Well, I am certain that some on the left are aware of their lack of political power. And for this situation the left in general cannot criticize the voters who voted for a national alternative that did not exist but for the 2008 Nader candidacy. Barack Obama may have fooled some Democrats or, perhaps, enabled them to fool themselves. But that was then. As of this moment, who but a political innocent, a yellow dog Democrat or a committed neoliberal would vote for him? No one would except for those savvy individuals who consider voting for the “lesser evil” Democrat to be an iron rule of political life.

Building large and well-organized social movements provides a path that can break the power of the legacy party duopoly, an outcome that would create political options for a left that effectively has none. This is the path principled leftist must take if they wish to become effective.

This article was cross-posted to All Tied Up and Nowhere to Go and OpenSalon

Progress Rusts While Reaction and Conformism Play the Fool

3:29 pm in Uncategorized by szielinski

BooMan defends the Democratic Party, with its warts, grifters and insiders, along with President Obama, the most advanced representative of that Party and its politics:

Can’t we [progressives] have a party just for ourselves?

Well, actually, no. No, we can’t. Not if we want to keep the crazies at bay we can’t, anyway. It’s hard to define the Obama coalition, and people make the mistake on focusing on only one element of it (e.g. the anti-war movement, the youth, people of color, disillusioned Republicans, fickle independents, people tired of the bickering). I don’t know what unites all these people other than a belief in what I’d call ‘core American values’ that we established from the onset of the New Deal to the conclusion of the Cold War. I don’t mean the development of the national security state or the exact parameters of our economic system, because people disagree about that stuff. What brought together Obama’s coalition wasn’t anything specific as much a sense that Bush and Cheney had taken us off a well-trodden path. And that path might have had its flaws, but it was a good path that we needed to get back to. Some people never liked the path, but they weren’t the majority-makers.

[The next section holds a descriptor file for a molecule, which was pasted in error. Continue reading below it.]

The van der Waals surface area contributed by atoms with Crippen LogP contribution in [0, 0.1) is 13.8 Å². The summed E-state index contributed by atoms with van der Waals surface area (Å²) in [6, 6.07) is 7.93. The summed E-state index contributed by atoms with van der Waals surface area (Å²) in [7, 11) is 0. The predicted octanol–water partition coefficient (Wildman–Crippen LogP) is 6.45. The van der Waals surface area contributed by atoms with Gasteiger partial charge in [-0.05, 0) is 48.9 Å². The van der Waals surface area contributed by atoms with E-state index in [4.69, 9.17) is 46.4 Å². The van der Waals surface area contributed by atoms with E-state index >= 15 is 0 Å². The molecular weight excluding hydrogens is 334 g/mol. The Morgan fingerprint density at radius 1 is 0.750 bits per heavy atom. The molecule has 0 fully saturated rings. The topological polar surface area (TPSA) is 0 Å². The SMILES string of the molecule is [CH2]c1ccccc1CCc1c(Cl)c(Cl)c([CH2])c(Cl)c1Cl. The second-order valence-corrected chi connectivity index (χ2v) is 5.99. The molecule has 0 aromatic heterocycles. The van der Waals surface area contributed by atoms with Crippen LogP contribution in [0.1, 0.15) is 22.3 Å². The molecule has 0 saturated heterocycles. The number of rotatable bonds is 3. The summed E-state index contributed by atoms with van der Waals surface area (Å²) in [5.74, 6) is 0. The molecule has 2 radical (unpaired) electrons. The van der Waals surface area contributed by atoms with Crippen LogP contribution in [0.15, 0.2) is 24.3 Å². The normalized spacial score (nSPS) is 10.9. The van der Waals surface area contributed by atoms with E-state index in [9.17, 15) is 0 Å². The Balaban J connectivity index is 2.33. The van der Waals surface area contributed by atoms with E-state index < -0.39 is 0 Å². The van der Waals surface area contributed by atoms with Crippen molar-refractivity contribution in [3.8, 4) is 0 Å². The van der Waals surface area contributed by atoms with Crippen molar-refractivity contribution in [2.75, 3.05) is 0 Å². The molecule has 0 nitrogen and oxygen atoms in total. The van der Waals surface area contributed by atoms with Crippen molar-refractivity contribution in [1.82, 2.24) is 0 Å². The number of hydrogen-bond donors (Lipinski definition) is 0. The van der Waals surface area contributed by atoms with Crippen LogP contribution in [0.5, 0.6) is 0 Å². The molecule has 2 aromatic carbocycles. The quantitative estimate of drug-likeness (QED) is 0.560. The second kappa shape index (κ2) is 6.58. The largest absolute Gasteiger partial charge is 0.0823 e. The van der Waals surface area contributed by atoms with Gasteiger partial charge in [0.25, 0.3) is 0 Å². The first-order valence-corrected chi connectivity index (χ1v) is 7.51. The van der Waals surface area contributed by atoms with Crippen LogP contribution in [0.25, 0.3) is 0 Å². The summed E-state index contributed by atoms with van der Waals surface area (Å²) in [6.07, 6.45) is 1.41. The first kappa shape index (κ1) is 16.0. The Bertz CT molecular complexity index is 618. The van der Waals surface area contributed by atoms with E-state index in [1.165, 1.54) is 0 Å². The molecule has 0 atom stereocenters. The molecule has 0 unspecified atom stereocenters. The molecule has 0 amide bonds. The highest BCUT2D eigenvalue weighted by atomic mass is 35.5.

When Obama won, he took the center-right with him. The center-right are part of his coalition. They didn’t make the majority alone. Obama also attained spectacular base-turnout and brought in all kinds of new voters. Taken together, these groups put him over the top and wiped out the last vestiges of the Republican Party in New England (in the House, anyway). Obama didn’t win a mandate for progressive change, although he did have many progressive elements in his platform. He won a mandate for responsible governance in the mold of presidents past. And, because his majority was made through both the incorporation of the reasonable right and the newly engaged left, there was a built-in contradiction that he couldn’t avoid when he went about his policy decisions.

It’s not at all difficult to identify the red flag in the quoted passage: “Obama didn’t win a mandate for progressive change, although he did have many progressive elements in his platform. He won a mandate for responsible governance in the mold of presidents past. And, because his majority was made through both the incorporation of the reasonable right and the newly engaged left, there was a built-in contradiction that he couldn’t avoid when he went about his policy decisions.”

So, the Democratic Party left and their fellow travelers did not vote for progressive reforms when they voted for Obama in 2008, they voted instead for responsible governance such as the conservative “New Democrat” Bill Clinton practiced during the 1990s. But, a key component of this position assumes or asserts as fact that Bill Clinton actually provided America with good government during his two terms. Did he? If Clinton gave America good government during his two terms, then it was government of this stripe: